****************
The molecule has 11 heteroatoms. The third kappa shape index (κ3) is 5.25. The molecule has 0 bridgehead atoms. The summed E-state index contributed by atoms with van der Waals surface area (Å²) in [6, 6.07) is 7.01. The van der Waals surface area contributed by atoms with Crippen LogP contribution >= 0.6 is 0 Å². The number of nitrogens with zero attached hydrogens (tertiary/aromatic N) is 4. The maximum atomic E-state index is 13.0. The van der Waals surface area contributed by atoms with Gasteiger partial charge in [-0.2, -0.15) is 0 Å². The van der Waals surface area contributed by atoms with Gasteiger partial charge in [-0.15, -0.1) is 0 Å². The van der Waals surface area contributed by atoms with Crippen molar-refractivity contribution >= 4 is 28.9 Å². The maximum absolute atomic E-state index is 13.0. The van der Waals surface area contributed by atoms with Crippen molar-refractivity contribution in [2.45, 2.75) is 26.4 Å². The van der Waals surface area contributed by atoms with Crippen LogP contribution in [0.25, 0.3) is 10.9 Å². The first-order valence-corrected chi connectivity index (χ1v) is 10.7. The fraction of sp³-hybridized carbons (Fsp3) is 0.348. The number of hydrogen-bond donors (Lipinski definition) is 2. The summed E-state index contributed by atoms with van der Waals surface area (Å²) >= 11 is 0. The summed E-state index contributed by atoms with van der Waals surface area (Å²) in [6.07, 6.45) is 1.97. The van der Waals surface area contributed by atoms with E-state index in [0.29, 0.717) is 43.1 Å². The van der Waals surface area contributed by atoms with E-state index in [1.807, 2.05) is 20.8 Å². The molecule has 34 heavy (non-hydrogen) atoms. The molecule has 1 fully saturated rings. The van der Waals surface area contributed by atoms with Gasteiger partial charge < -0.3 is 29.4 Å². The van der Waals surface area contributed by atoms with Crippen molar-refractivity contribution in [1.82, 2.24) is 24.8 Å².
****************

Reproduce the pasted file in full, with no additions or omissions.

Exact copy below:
The molecule has 11 heteroatoms. The third kappa shape index (κ3) is 5.25. The molecule has 0 bridgehead atoms. The summed E-state index contributed by atoms with van der Waals surface area (Å²) in [6, 6.07) is 7.01. The van der Waals surface area contributed by atoms with Crippen LogP contribution >= 0.6 is 0 Å². The number of nitrogens with zero attached hydrogens (tertiary/aromatic N) is 4. The maximum atomic E-state index is 13.0. The van der Waals surface area contributed by atoms with Gasteiger partial charge in [-0.2, -0.15) is 0 Å². The van der Waals surface area contributed by atoms with Gasteiger partial charge in [-0.15, -0.1) is 0 Å². The van der Waals surface area contributed by atoms with Crippen molar-refractivity contribution >= 4 is 28.9 Å². The maximum absolute atomic E-state index is 13.0. The van der Waals surface area contributed by atoms with Crippen molar-refractivity contribution in [2.45, 2.75) is 26.4 Å². The van der Waals surface area contributed by atoms with Crippen LogP contribution in [0.25, 0.3) is 10.9 Å². The first-order valence-corrected chi connectivity index (χ1v) is 10.7. The fraction of sp³-hybridized carbons (Fsp3) is 0.348. The number of hydrogen-bond donors (Lipinski definition) is 2. The summed E-state index contributed by atoms with van der Waals surface area (Å²) >= 11 is 0. The summed E-state index contributed by atoms with van der Waals surface area (Å²) in [6.07, 6.45) is 1.97. The van der Waals surface area contributed by atoms with E-state index in [0.29, 0.717) is 43.1 Å². The van der Waals surface area contributed by atoms with E-state index in [1.807, 2.05) is 20.8 Å². The molecule has 34 heavy (non-hydrogen) atoms. The molecule has 1 fully saturated rings. The van der Waals surface area contributed by atoms with Gasteiger partial charge < -0.3 is 29.4 Å². The van der Waals surface area contributed by atoms with Crippen molar-refractivity contribution in [1.82, 2.24) is 24.8 Å².